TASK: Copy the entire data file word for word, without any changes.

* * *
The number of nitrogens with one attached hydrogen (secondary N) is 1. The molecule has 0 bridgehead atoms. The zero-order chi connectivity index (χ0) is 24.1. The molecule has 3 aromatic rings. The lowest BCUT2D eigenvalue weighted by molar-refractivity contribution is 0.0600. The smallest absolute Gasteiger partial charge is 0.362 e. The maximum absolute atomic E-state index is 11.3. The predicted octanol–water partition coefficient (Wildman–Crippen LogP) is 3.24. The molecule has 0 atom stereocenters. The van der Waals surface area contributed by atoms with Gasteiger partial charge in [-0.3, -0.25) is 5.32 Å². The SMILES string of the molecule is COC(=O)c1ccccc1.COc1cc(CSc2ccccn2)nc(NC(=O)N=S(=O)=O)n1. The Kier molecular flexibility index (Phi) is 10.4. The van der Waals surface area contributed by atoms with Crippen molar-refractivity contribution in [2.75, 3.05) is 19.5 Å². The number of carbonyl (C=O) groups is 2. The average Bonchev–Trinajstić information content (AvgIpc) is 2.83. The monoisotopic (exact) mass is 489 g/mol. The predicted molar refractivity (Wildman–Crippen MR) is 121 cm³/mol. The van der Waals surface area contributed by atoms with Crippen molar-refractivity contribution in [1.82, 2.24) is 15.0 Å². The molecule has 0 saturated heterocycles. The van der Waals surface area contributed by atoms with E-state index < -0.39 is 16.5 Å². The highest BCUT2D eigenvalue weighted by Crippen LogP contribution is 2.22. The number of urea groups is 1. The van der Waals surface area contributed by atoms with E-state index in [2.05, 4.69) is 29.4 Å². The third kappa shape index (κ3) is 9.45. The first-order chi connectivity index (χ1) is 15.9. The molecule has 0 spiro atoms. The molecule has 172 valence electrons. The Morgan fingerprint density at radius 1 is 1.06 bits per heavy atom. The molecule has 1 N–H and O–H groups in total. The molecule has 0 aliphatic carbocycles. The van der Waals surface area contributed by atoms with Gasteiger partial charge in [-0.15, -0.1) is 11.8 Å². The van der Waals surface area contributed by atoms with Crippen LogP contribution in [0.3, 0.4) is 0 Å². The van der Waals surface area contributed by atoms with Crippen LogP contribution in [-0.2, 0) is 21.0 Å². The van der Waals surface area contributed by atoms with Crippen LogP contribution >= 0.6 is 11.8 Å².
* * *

The number of nitrogens with one attached hydrogen (secondary N) is 1. The molecule has 0 bridgehead atoms. The zero-order chi connectivity index (χ0) is 24.1. The molecule has 3 aromatic rings. The lowest BCUT2D eigenvalue weighted by molar-refractivity contribution is 0.0600. The smallest absolute Gasteiger partial charge is 0.362 e. The maximum absolute atomic E-state index is 11.3. The predicted octanol–water partition coefficient (Wildman–Crippen LogP) is 3.24. The molecule has 0 atom stereocenters. The van der Waals surface area contributed by atoms with Gasteiger partial charge in [-0.3, -0.25) is 5.32 Å². The SMILES string of the molecule is COC(=O)c1ccccc1.COc1cc(CSc2ccccn2)nc(NC(=O)N=S(=O)=O)n1. The Kier molecular flexibility index (Phi) is 10.4. The van der Waals surface area contributed by atoms with Crippen molar-refractivity contribution in [2.75, 3.05) is 19.5 Å². The number of carbonyl (C=O) groups is 2. The average Bonchev–Trinajstić information content (AvgIpc) is 2.83. The monoisotopic (exact) mass is 489 g/mol. The predicted molar refractivity (Wildman–Crippen MR) is 121 cm³/mol. The van der Waals surface area contributed by atoms with Crippen molar-refractivity contribution in [1.82, 2.24) is 15.0 Å². The molecule has 0 saturated heterocycles. The van der Waals surface area contributed by atoms with E-state index < -0.39 is 16.5 Å². The highest BCUT2D eigenvalue weighted by Crippen LogP contribution is 2.22. The number of urea groups is 1. The van der Waals surface area contributed by atoms with E-state index in [2.05, 4.69) is 29.4 Å². The third kappa shape index (κ3) is 9.45. The first-order chi connectivity index (χ1) is 15.9. The molecule has 0 spiro atoms. The molecule has 172 valence electrons. The Morgan fingerprint density at radius 1 is 1.06 bits per heavy atom. The molecule has 1 N–H and O–H groups in total. The molecule has 0 aliphatic carbocycles. The van der Waals surface area contributed by atoms with Gasteiger partial charge in [-0.15, -0.1) is 11.8 Å². The van der Waals surface area contributed by atoms with Crippen LogP contribution in [0.3, 0.4) is 0 Å². The van der Waals surface area contributed by atoms with Crippen LogP contribution in [-0.2, 0) is 21.0 Å². The van der Waals surface area contributed by atoms with Crippen LogP contribution >= 0.6 is 11.8 Å².